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In Paris in spring, thoughts turn to ... the art show

Like a business rediscovering its core competency, the city of light has seen the opening of no fewer than 12 major exhibitions in recent weeks.

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That probably translates into great doses of aesthetic meaning for the human soul. But it can also be taken literally: Paris exhibits at the Branly, Orsay, Pompidou, the Petit Palais and Grand Palais, and the Paris Museum of Modern Art, among others, are all clustered within walking distance – something few cities can boast. And in the Paris spring, it’s a nice walk.

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France is also looking to other forms of culture. Attracting Hollywood, shockingly, is one. Pending an EU decision in Brussels, the French government is preparing to subsidize overseas film production and roll back restrictive costs – a stricture once thought to be as much a snub to the Hollywood style as to protecting an industry.

Patrick Lamassoure, managing director of Film France, told The New York Times: “In our world, this is making history…. It will change perceptions of France as defensive about its cultural patrimony.”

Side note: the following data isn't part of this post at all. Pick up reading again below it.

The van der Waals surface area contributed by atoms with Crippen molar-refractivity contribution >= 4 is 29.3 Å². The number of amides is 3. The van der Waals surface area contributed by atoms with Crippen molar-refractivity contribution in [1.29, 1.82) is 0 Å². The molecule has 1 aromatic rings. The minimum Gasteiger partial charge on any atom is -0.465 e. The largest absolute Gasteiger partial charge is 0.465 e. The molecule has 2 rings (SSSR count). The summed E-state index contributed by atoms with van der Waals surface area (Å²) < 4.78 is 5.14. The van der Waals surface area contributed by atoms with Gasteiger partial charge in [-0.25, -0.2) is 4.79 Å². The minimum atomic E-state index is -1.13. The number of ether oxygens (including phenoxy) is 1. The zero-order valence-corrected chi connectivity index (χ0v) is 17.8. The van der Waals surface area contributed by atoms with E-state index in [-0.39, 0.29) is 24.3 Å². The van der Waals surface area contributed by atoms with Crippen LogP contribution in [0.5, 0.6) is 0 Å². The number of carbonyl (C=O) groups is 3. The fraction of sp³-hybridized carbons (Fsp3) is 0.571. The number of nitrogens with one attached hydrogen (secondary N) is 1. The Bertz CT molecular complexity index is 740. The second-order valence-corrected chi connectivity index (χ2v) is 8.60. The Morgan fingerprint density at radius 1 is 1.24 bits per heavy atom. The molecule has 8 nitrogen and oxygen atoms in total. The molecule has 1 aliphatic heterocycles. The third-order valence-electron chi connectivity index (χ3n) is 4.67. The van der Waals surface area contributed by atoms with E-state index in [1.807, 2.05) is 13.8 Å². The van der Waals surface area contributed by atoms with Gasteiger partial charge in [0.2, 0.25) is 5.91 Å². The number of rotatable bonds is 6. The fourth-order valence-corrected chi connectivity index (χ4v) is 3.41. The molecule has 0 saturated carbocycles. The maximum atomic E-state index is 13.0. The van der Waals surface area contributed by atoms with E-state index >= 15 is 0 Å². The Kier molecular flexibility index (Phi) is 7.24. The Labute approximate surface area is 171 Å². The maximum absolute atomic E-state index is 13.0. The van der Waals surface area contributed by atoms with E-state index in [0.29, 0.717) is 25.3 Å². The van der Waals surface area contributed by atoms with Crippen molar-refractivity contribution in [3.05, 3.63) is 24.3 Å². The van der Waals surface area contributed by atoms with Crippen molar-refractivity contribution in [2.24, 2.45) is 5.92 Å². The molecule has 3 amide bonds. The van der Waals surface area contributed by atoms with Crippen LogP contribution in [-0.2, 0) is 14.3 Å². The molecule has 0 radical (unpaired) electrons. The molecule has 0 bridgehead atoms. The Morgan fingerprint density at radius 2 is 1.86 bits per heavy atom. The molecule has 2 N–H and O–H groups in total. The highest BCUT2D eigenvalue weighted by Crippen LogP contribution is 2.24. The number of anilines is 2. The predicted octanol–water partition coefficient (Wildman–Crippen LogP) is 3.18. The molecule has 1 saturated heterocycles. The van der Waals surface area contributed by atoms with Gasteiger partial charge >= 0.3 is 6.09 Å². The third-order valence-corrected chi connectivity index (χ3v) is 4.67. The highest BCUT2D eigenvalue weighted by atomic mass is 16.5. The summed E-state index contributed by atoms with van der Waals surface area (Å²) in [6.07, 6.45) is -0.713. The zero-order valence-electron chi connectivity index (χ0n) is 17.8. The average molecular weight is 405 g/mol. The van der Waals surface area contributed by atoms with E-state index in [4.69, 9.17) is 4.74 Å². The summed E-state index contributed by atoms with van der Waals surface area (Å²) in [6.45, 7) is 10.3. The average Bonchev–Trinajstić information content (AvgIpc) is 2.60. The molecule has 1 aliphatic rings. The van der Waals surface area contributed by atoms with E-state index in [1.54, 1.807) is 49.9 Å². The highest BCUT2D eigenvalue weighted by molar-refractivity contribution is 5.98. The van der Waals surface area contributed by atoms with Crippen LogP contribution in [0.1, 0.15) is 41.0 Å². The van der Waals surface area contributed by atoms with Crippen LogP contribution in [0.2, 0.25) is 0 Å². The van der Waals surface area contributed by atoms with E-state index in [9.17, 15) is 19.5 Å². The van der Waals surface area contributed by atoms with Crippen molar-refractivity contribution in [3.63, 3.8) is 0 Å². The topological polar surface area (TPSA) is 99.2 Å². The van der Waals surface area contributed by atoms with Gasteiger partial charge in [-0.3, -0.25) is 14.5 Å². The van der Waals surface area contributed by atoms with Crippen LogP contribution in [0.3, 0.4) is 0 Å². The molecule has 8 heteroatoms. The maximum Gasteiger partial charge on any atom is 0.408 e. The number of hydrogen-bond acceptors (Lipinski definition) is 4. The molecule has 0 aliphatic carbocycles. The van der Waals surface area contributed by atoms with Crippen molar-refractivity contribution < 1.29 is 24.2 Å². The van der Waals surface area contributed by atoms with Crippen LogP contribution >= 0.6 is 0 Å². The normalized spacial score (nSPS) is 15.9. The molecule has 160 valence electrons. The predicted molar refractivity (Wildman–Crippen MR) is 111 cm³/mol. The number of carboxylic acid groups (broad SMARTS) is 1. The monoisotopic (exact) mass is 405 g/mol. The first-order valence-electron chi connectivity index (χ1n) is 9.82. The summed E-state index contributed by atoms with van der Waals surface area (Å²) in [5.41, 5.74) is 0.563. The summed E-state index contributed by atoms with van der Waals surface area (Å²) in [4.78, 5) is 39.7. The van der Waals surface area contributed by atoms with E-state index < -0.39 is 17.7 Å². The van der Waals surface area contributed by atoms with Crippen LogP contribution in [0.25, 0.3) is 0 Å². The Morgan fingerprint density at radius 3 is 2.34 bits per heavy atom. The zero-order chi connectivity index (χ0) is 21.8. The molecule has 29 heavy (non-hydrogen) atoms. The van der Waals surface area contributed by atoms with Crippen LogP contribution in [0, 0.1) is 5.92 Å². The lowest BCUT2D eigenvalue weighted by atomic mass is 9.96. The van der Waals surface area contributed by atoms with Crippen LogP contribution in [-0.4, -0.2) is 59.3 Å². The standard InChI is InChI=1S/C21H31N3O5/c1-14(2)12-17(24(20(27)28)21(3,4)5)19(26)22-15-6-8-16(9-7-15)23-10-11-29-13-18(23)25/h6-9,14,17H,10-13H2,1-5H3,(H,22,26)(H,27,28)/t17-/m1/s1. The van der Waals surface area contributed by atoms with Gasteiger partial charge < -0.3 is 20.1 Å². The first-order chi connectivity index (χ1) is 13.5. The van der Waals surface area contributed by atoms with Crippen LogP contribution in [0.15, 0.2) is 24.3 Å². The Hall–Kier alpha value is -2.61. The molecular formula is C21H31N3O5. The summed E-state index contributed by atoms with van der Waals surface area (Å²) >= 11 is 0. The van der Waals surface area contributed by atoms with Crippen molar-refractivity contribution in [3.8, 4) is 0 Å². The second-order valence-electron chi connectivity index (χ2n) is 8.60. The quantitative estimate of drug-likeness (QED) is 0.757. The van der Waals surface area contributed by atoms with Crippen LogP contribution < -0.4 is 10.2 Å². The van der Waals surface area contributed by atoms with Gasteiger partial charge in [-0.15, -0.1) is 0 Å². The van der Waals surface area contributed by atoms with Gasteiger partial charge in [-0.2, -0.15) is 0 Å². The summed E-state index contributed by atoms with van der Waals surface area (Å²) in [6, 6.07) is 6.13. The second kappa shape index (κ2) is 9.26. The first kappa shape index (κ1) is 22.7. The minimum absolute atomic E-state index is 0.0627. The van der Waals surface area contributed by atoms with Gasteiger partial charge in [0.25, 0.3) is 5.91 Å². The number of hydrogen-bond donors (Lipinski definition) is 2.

The measure will cost about €33 million, but is expected to attract some €240 million in revenue, according to the Times.

The Warhol show, which brings several hundred of the artist's Kodak-induced portraits together in one place, is billed as the first such show since the Whitney in 1979.

This week, among the locals who stood much longer than 15 minutes in line for Warhol, was a Paris senior who brought his two grandsons. He’d seen Warhol, impresario of celebrity art, decades earlier in New York and had a “negative prejudice” against the son of Slovak immigrants, who moved from bohemian to jet-set New York celebrity whose portraits earned him a million dollars a year at a time when that was real money. But this time the Parisian was impressed, seeing “a new side to Warhol. He’s not just commercial, but inherently political and vibrant…. I also find it interesting that the best portraits of Mao and Lenin were done by an American.”

French traditionally love museums, some saying they visit them all over Europe – to find a predominant number of other French also inside. Parisians interviewed at six different exhibits last week said they went as a family activity. At a show on 19th-century early photography of Italy at the Orsay, visits ranged from interest in Italy, to interest in photography, to one elderly man who said, “I see every exhibition I can. I love them.” During interviews, several Parisians spoke of at least three other exhibitions, including on Italian primitive art, not found in the marquee brochures.

Mild breezy and brilliant blue sunny weather also played a role this week, some said. It has been a long winter.

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